One in Three Americans Struggles With Alcohol Use, Making It A More Common Problem Than You Thought

SANTA ROSA, CA - FEBRUARY 07: Russian River Brewing Company customers clink their glasses while drinking the newly released Pliny the Younger triple IPA beer on February 7, 2014 in Santa Rosa, California. Hundreds of people lined up hours before the opening of Russian River Brewing Co. to taste the 10th annual release of the wildly popular Pliny the Younger triple IPA beer that will only be available on tap from February 7th through February 20th. Craft beer aficionados rank Pliny the Younger as one of the top beers in the world. The craft beer sector of the beverage industry has grown from being a niche market into a fast growing 12 billion dollar business, as global breweries continue to purchase smaller regional craft breweries such this week's purchase of New York's Blue Point Brewing by AB Inbev. (Photo by Justin Sullivan/Getty Images)
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Most of us love to get our drink on, but it seems that unhealthy alcohol behaviors are a very common problem in our society and probably more prevalent than many of us thought. A new study published in the journal of JAMA Psychiatry found that almost 30 percent of Americans have had an alcohol problem in their lives. And if that doesn't convince you that it's a problem we need to treat sensitively and effictively, I don't know what will.

This number is alarming, but the reason it hasn't been cited sooner is because of changes to the American Psychiatric Association's definition of Alcohol Use Disorder. The definition was revised in the fifth edition of the Diagnostic and Statistical Manual of Mental Disorders (the DSM) to include 11 possible pieces of criteria for diagnosis.Those participating in the third National Epidemiological Survey on Alcohol and Related Conditions, which conducted over 36,000 interviews over the course of 2012 and 2013, had to meet at least two of those 11 pieces of criteria in order to be diagnosed with an alcohol use disorder.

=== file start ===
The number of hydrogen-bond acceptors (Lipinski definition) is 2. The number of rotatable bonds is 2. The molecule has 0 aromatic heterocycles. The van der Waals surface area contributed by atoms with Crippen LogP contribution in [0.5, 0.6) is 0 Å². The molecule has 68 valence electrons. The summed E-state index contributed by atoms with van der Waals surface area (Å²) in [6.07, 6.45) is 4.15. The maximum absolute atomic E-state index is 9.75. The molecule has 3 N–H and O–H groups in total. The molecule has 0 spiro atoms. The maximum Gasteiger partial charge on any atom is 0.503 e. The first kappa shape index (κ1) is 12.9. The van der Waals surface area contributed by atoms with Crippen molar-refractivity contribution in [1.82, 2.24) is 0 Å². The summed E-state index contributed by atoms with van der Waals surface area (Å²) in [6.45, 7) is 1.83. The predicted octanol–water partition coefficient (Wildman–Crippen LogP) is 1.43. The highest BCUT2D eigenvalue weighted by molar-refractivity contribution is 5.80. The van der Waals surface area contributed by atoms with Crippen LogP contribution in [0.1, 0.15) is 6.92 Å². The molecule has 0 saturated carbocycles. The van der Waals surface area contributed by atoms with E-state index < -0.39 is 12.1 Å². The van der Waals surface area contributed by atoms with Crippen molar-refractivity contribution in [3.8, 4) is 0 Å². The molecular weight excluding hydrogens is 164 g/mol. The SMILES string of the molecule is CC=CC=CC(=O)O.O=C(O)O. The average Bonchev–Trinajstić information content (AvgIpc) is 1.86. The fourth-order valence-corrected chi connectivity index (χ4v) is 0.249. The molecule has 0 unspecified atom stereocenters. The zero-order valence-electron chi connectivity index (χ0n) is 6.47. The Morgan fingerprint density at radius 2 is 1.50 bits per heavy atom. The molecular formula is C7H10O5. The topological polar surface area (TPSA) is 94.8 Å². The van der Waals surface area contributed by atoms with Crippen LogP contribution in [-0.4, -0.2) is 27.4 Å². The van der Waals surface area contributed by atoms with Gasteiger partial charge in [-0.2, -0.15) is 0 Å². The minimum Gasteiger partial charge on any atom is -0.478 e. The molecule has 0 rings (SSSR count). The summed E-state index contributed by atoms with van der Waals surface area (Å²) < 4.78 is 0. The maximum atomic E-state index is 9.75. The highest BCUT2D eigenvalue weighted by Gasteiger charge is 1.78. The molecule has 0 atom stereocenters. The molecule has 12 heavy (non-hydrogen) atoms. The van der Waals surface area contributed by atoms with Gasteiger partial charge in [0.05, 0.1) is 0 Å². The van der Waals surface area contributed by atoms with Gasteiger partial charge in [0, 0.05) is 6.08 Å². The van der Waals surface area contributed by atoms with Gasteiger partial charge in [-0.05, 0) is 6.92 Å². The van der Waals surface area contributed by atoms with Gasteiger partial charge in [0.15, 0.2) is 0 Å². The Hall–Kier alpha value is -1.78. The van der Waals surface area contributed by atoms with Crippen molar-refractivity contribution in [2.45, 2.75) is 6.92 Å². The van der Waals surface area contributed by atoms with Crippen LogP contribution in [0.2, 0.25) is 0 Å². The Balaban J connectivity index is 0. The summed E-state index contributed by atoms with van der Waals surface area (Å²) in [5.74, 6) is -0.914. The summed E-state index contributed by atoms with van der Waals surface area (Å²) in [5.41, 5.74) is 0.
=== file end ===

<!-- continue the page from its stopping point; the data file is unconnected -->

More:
The researchers also found that binge drinking is on the rise — and, indeed, that it's becoming the new norm in alcohol consumption. Dr. George Koob from the National Institute on Alcohol Abuse and Alcoholism confirms this finding in his own work, telling Newsweek, “There has been this cultural shift — people are drinking more when they drink."

The study also found some disturbing information when it comes to seeking help and support for an alcohol problem. Only 20 percent of those with an alcohol use disorder sought treatment; furthermore, for those diagnosed this past year, that figure falls to only eight percent. Dr. Koob commented on this, saying that the stigma associated with alcohol-related disorders is powerful and therefore probably keeping people from seeking the help they need.

In terms of demographics, those who are young and unmarried have a higher rate of alcohol abuse than those who are older and married, the study found. Men were also more effected by alcohol use disorder than women; additionally, almost half of Native Americans have been effected in their lifetimes. Those who have other mental illnesses like bipolar disorder, anti-social behavioral, or borderline personality disorders are also more likely to have AUD than others.

If you're wondering what the difference between alcohol use disorder and alcoholism are, the latter term doesn't have an official medical definition. Alcohol Use Disorder is an umbrella term that encompasses a wider variety of behaviors than alcoholism, which itself falls somewhere in the moderate to severe range of the spectrum. “There are various degrees of this disorder.... It could be somebody who’s gotten several DUIs. It could be that you just wake up hungover a lot," Dr. Koob told Newsweek

The studies conclusion emphasizes the importance of these findings and the need for the medical community to take action. "The... data indicate an urgent need to educate the public and policy makers about AUD and its treatment alternatives," the studies authors wrote. They also said that we need to collectively make efforts to decrease the stigma associated with the disorder and encourage others to seek help when appropriate. The Center for Disease Control Found that this problem is costing our society $224 billion dollars per year, making this a social problem we can't afford to ignore- literally.

Images: Giphy; Getty Images

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